With all the scare in my life, lately, Ted graciously took the second blog of the week for me. I so married up. Today, he’s delving into a book that’s a must read, Atticus, by Ron Hansen.
“His name was Atticus Cody. He was sixty-seven years old and a cattleman without cattle, the owner of six oil rigs and four hundred forty acres of high plains and sandhills in Antelope County, Colorado.” So begins one of my all time favorite books, Atticus, by Ron Hansen. National Bestseller, and National Book Award Finalist, Atticus did something for me that only two other pieces of fiction (Harper Lee’s To Kill A Mockingbird, and my wife’s incredible book, The Branding) have done, namely, deepened my understanding of God’s grace and our need to express it, live it.
The story is brilliantly written, and I intend that in the visual sense, for Hanson writes like a master artist paints: layering different colors until the character not only takes form, but soul, as the work exudes not just a story, but emotion, depth, and meaning. This is no still life, however, nor is it a portrait. Hansen’s work brings to life not just the complexities of the characters, but instills in the reader a greater sense of longing, soulfulness, within themselves.
Atticus has always been an incredibly disciplined man. That discipline worked well for him, bringing great success, and a wonderful family. Well… at least the eldest son, who, too, is successful in the world’s eyes, though distant from the family. Then there is the youngest, son. The wayward one. Atticus receives news that his youngest son has died in his party hearty lifestyle in Mexico, and travels down to the town of Resurrection to retrieve his son’s body. Once there, things become confused, and Atticus, with all of his wisdom and position, believes that his son has in fact been murdered. So begins his quest for justice.
The story is so intensely poignant in that I found myself able to identify with all of the major characters, the father, the “successful” son, and the wayward son. Atticus, though stands as the hero. Though from everyone’s perspective, he is nothing if not a fully self-made man, his wealth coming form disciplined life, hard work, and raw perspicuity, in his own heart of hearts, the protagonist feels like a failure, due to the transgressions and insults of his youngest son.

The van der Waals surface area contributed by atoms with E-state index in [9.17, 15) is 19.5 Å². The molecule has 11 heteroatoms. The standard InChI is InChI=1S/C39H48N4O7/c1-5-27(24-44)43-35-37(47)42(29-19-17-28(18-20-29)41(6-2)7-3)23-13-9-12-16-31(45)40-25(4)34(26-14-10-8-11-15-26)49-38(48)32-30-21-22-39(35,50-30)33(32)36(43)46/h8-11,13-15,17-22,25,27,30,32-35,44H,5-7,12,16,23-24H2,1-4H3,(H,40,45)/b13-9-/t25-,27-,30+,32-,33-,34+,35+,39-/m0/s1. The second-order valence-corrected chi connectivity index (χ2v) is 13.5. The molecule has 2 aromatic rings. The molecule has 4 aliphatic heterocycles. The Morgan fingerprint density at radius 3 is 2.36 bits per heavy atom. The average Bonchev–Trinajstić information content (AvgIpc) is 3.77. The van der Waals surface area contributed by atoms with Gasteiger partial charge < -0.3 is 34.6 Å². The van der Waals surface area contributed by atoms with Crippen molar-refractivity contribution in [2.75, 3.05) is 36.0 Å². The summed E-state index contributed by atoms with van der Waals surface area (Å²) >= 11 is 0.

Not wishing to divulge the storyline, because you REALLY HAVE TO READ THIS BOOK, I won’t tell more. I will, however, say this. Through the story, it becomes clear that, while unbelievably successful from an outsider’s perspective, Atticus still has room to grow. It is through what he perceives as his greatest failure that that opportunity for growth not only presents itself, but is actualized.
When Grace Will Lead Me Home
Hey, Friends, the deal is this—we all have veneers. They do their duty to hide what is beneath, to make the surface prettier, to project a sense of success. However, we all have the ugliness beneath those veneers, though some more so than most. Those of us willing to face the ugliness within, well, those are the ones who will not only find healing, but also a new sense of humbled success, as the paths of our lives veer in a new direction, with new understandings.
So, when you see the offender coming to you, don’t just wait to greet him or her, run to them. Even if the offender is yourself. Truthfully, none of us are above the prodigal. The sooner we know that, the sooner healing will come. Yes, we all have cracks in our lives. Guess what—that is what gives the love, the light, a way in. Live Loved, Give Love. Run down that road to embrace… Someone at the end of it has been waiting a long time to welcome you home.